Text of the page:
Cinemeducation: A Comprehensive Guide to Using Film in Medical Education, edited by Matthew Alexander, Patricia Lenahan and Anna Pavlov, Oxford, U.K., Radcliffe Publishing, 2005 (paper, 247 pp). In a contemporary culture that has increasingly utilized visual media products - film, television, internet images and interactive study courses - for instruction in many fields, it is hardly surprising that films have been incorporated into medical education. This is the theme of Cinemeducation, a work that is chock full of useful, specific information to enable medical educators to access films and brief film clips from them, for teaching purposes. The emphasis is on fictional feature films, and for good reason. Such films in particular are rife with dramatizations of individual psychopathology, responses to adverse events, and human encounters and conflicts, including treatment relationships. At their best, movies can portray behavioral and mental health themes with both realism and emotional punch that engage viewers far more effectively than so-called “educational” films, films that can numb an audience with heavy didacticism. In a word, fictional movies are viewer-friendly. Logistics, confidentiality and cost may also favor use of film instead of real or standardized (actor) patients in many teaching situations.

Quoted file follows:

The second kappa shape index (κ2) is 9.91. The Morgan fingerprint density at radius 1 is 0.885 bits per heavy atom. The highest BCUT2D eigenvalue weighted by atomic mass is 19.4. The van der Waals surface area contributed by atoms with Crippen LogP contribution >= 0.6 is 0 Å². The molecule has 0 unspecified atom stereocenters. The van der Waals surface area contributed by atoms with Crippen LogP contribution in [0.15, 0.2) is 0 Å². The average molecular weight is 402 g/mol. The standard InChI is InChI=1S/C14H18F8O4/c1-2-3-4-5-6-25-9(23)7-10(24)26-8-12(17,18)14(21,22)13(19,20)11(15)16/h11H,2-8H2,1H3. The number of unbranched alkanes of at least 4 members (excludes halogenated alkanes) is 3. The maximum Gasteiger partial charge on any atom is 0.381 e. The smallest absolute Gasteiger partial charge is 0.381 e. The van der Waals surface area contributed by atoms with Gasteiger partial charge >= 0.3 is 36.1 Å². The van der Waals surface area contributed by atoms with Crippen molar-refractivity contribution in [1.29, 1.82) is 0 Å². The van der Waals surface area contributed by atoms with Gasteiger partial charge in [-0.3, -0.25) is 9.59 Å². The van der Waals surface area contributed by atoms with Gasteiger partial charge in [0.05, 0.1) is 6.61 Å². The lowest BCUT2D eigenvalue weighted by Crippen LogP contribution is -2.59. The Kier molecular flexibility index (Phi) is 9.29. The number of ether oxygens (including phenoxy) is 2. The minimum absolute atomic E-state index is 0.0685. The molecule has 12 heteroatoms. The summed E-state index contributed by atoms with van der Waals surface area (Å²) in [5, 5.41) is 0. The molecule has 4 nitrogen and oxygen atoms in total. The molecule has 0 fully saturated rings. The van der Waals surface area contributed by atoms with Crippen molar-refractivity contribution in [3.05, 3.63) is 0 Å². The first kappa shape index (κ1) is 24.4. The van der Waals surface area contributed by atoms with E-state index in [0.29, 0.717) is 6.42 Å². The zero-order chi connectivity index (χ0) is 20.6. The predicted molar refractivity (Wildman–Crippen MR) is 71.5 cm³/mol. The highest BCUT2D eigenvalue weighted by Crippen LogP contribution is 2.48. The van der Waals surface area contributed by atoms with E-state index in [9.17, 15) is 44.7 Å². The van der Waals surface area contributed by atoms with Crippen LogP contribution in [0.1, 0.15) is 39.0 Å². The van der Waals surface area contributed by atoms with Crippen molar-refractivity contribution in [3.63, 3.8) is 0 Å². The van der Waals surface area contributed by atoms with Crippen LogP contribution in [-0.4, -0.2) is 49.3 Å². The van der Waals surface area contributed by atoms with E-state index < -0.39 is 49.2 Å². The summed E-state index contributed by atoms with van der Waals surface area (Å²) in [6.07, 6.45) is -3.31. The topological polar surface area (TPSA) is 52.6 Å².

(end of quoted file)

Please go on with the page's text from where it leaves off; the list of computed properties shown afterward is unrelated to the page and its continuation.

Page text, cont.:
The book’s editors (two are psychologists, the other a social worker) direct behavioral medicine training programs for family practice residents, to whom the text is specifically addressed, though much of the content in this book is equally appropriate for mental health personnel. After two introductory chapters, 400 film clips from 125 movies are listed. Times are given for locating clips using a time counter on a VCR or DVD player, and questions to trigger post-clip discussion are proposed for each. Films and clips are organized within four broad themes: The individual and family life cycle, adult diagnostic categories, the doctor-patient relationship, and specific populations. Under each theme are chapters devoted to more specific topics, prepared by various authors. For example, for the individual and family life cycle, 7 chapters cover child and adolescent development, adult development, family dynamics, sexuality, chronic illness, geriatrics, and end of life issues.